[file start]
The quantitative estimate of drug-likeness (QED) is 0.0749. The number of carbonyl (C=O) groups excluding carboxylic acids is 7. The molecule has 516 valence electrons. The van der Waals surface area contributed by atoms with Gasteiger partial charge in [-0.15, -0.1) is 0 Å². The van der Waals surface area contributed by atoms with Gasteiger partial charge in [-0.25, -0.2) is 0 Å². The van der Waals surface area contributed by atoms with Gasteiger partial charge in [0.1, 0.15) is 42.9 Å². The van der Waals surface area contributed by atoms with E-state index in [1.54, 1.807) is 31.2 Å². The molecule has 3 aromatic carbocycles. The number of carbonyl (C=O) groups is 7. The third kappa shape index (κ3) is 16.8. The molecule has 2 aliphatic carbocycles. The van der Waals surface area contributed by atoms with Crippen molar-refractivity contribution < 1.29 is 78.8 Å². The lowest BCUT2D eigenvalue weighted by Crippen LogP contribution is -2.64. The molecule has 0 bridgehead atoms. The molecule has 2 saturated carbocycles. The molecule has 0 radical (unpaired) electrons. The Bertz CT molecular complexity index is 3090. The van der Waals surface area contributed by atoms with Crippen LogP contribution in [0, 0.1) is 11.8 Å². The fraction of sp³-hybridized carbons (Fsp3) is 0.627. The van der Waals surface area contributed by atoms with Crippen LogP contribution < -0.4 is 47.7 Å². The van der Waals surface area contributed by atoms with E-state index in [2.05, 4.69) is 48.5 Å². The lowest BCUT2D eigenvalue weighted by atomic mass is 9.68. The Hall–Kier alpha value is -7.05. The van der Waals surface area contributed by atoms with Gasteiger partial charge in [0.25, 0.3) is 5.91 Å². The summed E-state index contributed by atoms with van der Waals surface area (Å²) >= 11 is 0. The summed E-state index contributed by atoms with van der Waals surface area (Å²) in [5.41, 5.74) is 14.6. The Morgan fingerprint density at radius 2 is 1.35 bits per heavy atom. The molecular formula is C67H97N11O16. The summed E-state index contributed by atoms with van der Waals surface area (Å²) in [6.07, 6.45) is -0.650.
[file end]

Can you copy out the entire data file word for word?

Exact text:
The quantitative estimate of drug-likeness (QED) is 0.0749. The number of carbonyl (C=O) groups excluding carboxylic acids is 7. The molecule has 516 valence electrons. The van der Waals surface area contributed by atoms with Gasteiger partial charge in [-0.15, -0.1) is 0 Å². The van der Waals surface area contributed by atoms with Gasteiger partial charge in [-0.25, -0.2) is 0 Å². The van der Waals surface area contributed by atoms with Gasteiger partial charge in [0.1, 0.15) is 42.9 Å². The van der Waals surface area contributed by atoms with E-state index in [1.54, 1.807) is 31.2 Å². The molecule has 3 aromatic carbocycles. The number of carbonyl (C=O) groups is 7. The third kappa shape index (κ3) is 16.8. The molecule has 2 aliphatic carbocycles. The van der Waals surface area contributed by atoms with Crippen molar-refractivity contribution < 1.29 is 78.8 Å². The lowest BCUT2D eigenvalue weighted by Crippen LogP contribution is -2.64. The molecule has 0 bridgehead atoms. The molecule has 2 saturated carbocycles. The molecule has 0 radical (unpaired) electrons. The Bertz CT molecular complexity index is 3090. The van der Waals surface area contributed by atoms with Crippen LogP contribution in [0, 0.1) is 11.8 Å². The fraction of sp³-hybridized carbons (Fsp3) is 0.627. The van der Waals surface area contributed by atoms with Crippen LogP contribution < -0.4 is 47.7 Å². The van der Waals surface area contributed by atoms with E-state index in [2.05, 4.69) is 48.5 Å². The lowest BCUT2D eigenvalue weighted by atomic mass is 9.68. The Hall–Kier alpha value is -7.05. The van der Waals surface area contributed by atoms with Gasteiger partial charge in [0.25, 0.3) is 5.91 Å². The summed E-state index contributed by atoms with van der Waals surface area (Å²) >= 11 is 0. The summed E-state index contributed by atoms with van der Waals surface area (Å²) in [5.41, 5.74) is 14.6. The Morgan fingerprint density at radius 2 is 1.35 bits per heavy atom. The molecular formula is C67H97N11O16. The summed E-state index contributed by atoms with van der Waals surface area (Å²) in [6.07, 6.45) is -0.650.